Senate Passes $2.5 Trillion Debt Limit Increase

Senate Passes $2.5 Trillion Debt Limit Increase

By Yuval Rosenberg and Michael Rainey
Tuesday, December 14, 2021
A good Tuesday evening to you! Congress keeps crossing items off its year-end to-do list, as lawmakers are set to both raise the debt ceiling and send a $768 billion defense policy bill to President Biden’s desk.

Here’s the latest:

Senate Passes $2.5 Trillion Debt Limit Hike, House Set to Follow

Democrats are set to raise the federal government’s $28.9 trillion debt limit by $2.5 trillion, enough to avoid any further standoff over the nation’s borrowing cap until after the 2022 midterm elections and into 2023.

The Senate approved the increase Tuesday afternoon in a 50-49 party-line vote, with all Democrats backing the measure and Republicans opposed. GOP Senator Cynthia Lummis of Wyoming reportedly is sick and did not vote, eliminating the need for Vice President Kamala Harris to cast a tiebreaking vote.

The bill now heads to the House of Representatives, where it is expected to pass in another party-line vote, sending it to President Biden’s desk.

The $2.5 trillion increase is the largest ever in dollar terms, according to Roll Call, but smaller in percentage terms than increases passed in 2010 and 2011.

The legislation was cleared by the Senate using a one-time, fast-track process agreed to under a bipartisan deal last week. It covers debt accumulated by both parties and staves off a potential default just ahead of the deadline set by Treasury Secretary Janet Yellen, who had told lawmakers that the government might exhaust its ability to pay its bills by Wednesday.

"No brinksmanship, no default on the debt, no risk of another recession: responsible governing has won on this exceedingly important issue," Senate Majority Leader Chuck Schumer said on the Senate floor Tuesday morning. "The American people can breathe easy and rest assured there will not be a default."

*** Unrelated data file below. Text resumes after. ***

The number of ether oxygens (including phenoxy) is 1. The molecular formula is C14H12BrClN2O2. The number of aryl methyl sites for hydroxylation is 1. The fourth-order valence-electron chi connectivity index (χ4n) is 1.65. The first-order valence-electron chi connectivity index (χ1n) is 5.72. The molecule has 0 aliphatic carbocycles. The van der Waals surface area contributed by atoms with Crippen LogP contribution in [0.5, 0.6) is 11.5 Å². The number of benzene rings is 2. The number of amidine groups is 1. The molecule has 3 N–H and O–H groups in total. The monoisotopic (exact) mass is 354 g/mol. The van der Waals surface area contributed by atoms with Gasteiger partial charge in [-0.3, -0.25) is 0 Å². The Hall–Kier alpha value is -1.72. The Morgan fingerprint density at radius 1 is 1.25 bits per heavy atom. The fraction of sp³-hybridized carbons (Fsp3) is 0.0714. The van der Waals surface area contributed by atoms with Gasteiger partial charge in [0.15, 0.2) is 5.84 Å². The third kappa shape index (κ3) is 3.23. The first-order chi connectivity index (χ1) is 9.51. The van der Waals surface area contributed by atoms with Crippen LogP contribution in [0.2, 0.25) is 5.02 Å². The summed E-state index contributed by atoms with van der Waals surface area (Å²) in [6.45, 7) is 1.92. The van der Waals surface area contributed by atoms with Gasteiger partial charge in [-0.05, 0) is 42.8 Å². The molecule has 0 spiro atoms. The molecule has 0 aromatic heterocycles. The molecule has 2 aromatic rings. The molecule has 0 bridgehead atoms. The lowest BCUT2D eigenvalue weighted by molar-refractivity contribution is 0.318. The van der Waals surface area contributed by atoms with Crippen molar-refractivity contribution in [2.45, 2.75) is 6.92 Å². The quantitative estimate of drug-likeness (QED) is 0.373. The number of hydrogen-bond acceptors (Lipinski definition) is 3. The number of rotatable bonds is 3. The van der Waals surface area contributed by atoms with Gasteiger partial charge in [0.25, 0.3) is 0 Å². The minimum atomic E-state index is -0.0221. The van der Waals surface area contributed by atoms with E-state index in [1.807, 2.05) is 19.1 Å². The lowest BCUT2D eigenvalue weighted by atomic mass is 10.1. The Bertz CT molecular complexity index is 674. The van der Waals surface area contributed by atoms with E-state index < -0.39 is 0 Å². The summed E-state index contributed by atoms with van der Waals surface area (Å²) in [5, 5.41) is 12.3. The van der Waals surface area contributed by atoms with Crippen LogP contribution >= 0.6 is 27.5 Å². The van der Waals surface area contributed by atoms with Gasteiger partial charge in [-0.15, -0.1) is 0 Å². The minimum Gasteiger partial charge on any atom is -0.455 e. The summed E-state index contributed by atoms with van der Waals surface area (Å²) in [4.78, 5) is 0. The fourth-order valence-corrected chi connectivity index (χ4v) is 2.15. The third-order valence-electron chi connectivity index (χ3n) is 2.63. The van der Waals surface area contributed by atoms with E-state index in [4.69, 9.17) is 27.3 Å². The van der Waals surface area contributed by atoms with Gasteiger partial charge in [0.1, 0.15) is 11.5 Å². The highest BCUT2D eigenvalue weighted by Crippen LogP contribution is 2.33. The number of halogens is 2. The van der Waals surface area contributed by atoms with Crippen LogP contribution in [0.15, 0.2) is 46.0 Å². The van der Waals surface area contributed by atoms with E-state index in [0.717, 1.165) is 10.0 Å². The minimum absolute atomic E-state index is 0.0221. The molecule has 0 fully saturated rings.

Schumer thanked Senate Minority Leader Mitch McConnell (R-KY) and other Republicans for working with Democrats to address the issue and allow the one-time change to Senate rules. The bipartisan agreement to expedite the process followed months of partisan clashes, as Republicans insisted Democrats would have to raise the debt limit on their own and pushed for them to do it using the special budget reconciliation process being used for the Build Back Better social spending and climate plan.

McConnell, in the end, agreed to a deal that drew some grumbling from fellow Republicans — and a barrage of attacks from former President Donald Trump. "He didn't have the guts to play the Debt Ceiling card, which would have given the Republicans a complete victory on virtually everything," Trump said in a statement Sunday.

McConnell, though, insisted that he had achieved his political aims by making Democrats raise the debt ceiling on their own and forcing them to raise it by a specific amount rather than suspend it for a period of time. Republicans had targeted that outcome as they look to continue hammering Democrats over their spending — which is precisely what McConnell did Tuesday.

"If they jam through another reckless taxing and spending spree, this massive debt increase will just be the beginning," he said on the Senate floor. "More printing and borrowing — to set up more reckless spending to cause more inflation, to hurt working families even more."

The bottom line: The months-long drama over raising the debt limit is finally about to end, though the new debt limit could create trouble for President Biden — and a major fiscal crisis — in 2023 if Republicans win back control of the House or Senate next year.

The Washington Post’s Mike DeBonis reports:

"Conservative lawmakers, anticipating the GOP retaking one or both congressional majorities in next year’s midterm elections, are already calling for and strategizing around a fiscal clash in 2023, insisting on using the threat of federal default to place new curbs on government spending and reduce the $28 trillion national debt.
"What they are envisioning is, at a minimum, a return to the brinkmanship seen the last time a Democratic president confronted a new Republican majority, in 2011. It already threatens to become the dominant domestic political clash ahead of the 2024 presidential election."

More Americans Skipping Medical Care Due to Cost: Study